Practical tips and thoughts on making better pictures:
“Taking” a photo means “shooting” a picture
Photography is interesting as an art form, because there are many layers to it.
- You shoot (take) photos
- You edit (select the photos you like) the photos
- You process the photos (apply filters, presets, and change contrast and other settings)
- You publish and share the photos (either in a project or series, or stand alone pictures)
Photography is a full-stack process.
How to shoot better photos
Post processing and editing is important in photography, but I think SHOOTING the photo is more important and difficult.
To shoot a better photo means to capture a scene or a moment you find interesting. And generally speaking, this is how I shoot better photos:
- Get closer to my subjects to fill the frame
- Use a flash to illuminate the scene, adding more contrast and “figure to ground”
- Having the courage to shoot the photograph in the first place. Having the courage to shoot (with or without permission). Courage to interact with a stranger or the subject of your photo.
- More unique and unusual perspectives: Crouching down low for a lower angle perspective, or shooting from a high angle looking downwards.
- Exposing yourself to more interesting scenarios: Leaving the house more often, camera in hand, and walking around more to SEE and witness more photo opportunities, that you will want to shoot.
- To work the scene more: Shoot more photos of interesting scenes, to “milk” the situation to the maximum.
- Simplify your compositions of the scene by changing the position of your camera to remove distractions in the background. Or changing your position to include certain people or elements you find interesting.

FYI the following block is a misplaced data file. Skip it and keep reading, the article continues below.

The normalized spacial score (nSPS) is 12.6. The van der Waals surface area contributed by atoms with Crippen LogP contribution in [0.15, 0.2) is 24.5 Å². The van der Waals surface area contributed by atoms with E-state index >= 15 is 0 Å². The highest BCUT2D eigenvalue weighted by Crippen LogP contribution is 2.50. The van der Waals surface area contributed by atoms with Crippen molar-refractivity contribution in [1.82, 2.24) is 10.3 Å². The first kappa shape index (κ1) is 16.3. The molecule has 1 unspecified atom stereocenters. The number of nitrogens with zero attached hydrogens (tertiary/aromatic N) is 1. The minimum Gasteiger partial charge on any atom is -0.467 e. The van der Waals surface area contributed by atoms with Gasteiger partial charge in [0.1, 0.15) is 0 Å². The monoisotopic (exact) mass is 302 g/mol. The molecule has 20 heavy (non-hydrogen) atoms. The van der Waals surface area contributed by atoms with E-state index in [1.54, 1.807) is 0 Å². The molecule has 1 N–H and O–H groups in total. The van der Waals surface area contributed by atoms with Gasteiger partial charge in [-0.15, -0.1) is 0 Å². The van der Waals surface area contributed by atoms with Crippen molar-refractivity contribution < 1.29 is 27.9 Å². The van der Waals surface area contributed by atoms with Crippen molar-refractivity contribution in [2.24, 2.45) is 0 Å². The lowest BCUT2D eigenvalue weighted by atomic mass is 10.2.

Shooting photos is like shooting basketballs; you need to keep practicing to keep your form on-point!
I know with myself, if I don’t practice shooting everyday, I get rusty. I lose my confidence, and I hesitate more.
With practicing shooting photos, it is best to use an everyday camera, like a RICOH GR II, FUJIFILM XF10, or just shoot with your phone.
When you’re practicing making photos, don’t strive to make “good” photos. Just shoot a lot, don’t think so much, and recognize that the more you shoot, the more likely you are to make a photo you like!
When it comes to shooting better photos, we must analyze our older photos and figure out:
Next time, when I see a similar situation, how can I shoot the scenario better?
For example, this is why I praise studying contact sheets, so I can analyze my successful photos — in order to learn from my successful photos.
For example when I study the above photo, It is a reminder:
Tilt my camera, to get the ‘dutch angle’ composition, and make my subject really small, in order to make a more dynamic image.
Stick with the same focal length (lens)
By getting very familiar with one focal length, you will know how close you need to stand to your subject (or far away) in order to make an effective picture.
Interact with your subjects
If you are into street photography, generally speaking if you want to make better photos of people, best to interact with them, direct them, chat with them, and to photograph multiple photos of them. The more you interact with your subjects, you will learn how to ‘work the scene‘ with your subject in different ways.
Thus if you want to make better street photographs, improve your social skills.
Conclusion: Make photos that will last
My only definition of a good photo is:
Will this photograph last?
I like this photograph right now, but will I still like the photo next year? In 5 years, in 10 years?
Ideally the longer your photos last, the better.
I think the best way shoot photos that will last is this:
Only photograph what is personally meaningful to you.
For example, I think my #cindyproject photos will last forever because the photos are meaningful to me, because they show my soul through my love of Cindy. Furthermore, I think others can relate with the photos, because it will inspire others to also photograph their loved ones.